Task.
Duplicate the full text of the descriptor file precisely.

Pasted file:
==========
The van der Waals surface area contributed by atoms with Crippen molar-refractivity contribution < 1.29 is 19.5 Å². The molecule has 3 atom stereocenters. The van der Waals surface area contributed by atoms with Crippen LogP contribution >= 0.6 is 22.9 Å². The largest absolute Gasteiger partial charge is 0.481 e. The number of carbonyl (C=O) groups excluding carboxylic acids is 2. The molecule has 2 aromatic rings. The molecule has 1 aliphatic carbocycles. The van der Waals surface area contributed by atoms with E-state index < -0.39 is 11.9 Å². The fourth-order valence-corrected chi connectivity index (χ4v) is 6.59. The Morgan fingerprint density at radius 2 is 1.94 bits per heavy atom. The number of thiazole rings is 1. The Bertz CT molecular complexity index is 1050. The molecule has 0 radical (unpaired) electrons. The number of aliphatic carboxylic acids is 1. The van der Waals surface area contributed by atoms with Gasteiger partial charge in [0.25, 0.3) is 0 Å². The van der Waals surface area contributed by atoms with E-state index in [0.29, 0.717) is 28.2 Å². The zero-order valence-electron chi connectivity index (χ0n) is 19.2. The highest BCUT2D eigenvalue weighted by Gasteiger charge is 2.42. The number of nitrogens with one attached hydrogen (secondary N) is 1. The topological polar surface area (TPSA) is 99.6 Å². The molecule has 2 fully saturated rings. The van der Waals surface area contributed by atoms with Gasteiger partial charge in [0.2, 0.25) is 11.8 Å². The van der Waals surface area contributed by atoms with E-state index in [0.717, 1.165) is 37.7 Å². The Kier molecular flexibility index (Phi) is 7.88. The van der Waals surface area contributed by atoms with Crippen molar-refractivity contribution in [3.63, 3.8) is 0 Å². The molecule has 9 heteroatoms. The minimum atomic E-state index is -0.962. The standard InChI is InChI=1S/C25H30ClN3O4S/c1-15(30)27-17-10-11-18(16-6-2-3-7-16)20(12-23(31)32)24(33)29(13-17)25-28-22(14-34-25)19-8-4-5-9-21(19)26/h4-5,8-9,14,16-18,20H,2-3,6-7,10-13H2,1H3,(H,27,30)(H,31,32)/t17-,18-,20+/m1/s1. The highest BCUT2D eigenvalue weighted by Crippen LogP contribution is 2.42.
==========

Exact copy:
The van der Waals surface area contributed by atoms with Crippen molar-refractivity contribution < 1.29 is 19.5 Å². The molecule has 3 atom stereocenters. The van der Waals surface area contributed by atoms with Crippen LogP contribution >= 0.6 is 22.9 Å². The largest absolute Gasteiger partial charge is 0.481 e. The number of carbonyl (C=O) groups excluding carboxylic acids is 2. The molecule has 2 aromatic rings. The molecule has 1 aliphatic carbocycles. The van der Waals surface area contributed by atoms with E-state index < -0.39 is 11.9 Å². The fourth-order valence-corrected chi connectivity index (χ4v) is 6.59. The Morgan fingerprint density at radius 2 is 1.94 bits per heavy atom. The number of thiazole rings is 1. The Bertz CT molecular complexity index is 1050. The molecule has 0 radical (unpaired) electrons. The number of aliphatic carboxylic acids is 1. The van der Waals surface area contributed by atoms with Gasteiger partial charge in [0.25, 0.3) is 0 Å². The van der Waals surface area contributed by atoms with E-state index in [0.29, 0.717) is 28.2 Å². The zero-order valence-electron chi connectivity index (χ0n) is 19.2. The highest BCUT2D eigenvalue weighted by Gasteiger charge is 2.42. The number of nitrogens with one attached hydrogen (secondary N) is 1. The topological polar surface area (TPSA) is 99.6 Å². The molecule has 2 fully saturated rings. The van der Waals surface area contributed by atoms with Gasteiger partial charge in [0.2, 0.25) is 11.8 Å². The van der Waals surface area contributed by atoms with E-state index in [0.717, 1.165) is 37.7 Å². The Kier molecular flexibility index (Phi) is 7.88. The van der Waals surface area contributed by atoms with Crippen molar-refractivity contribution in [3.63, 3.8) is 0 Å². The molecule has 9 heteroatoms. The minimum atomic E-state index is -0.962. The standard InChI is InChI=1S/C25H30ClN3O4S/c1-15(30)27-17-10-11-18(16-6-2-3-7-16)20(12-23(31)32)24(33)29(13-17)25-28-22(14-34-25)19-8-4-5-9-21(19)26/h4-5,8-9,14,16-18,20H,2-3,6-7,10-13H2,1H3,(H,27,30)(H,31,32)/t17-,18-,20+/m1/s1. The highest BCUT2D eigenvalue weighted by Crippen LogP contribution is 2.42.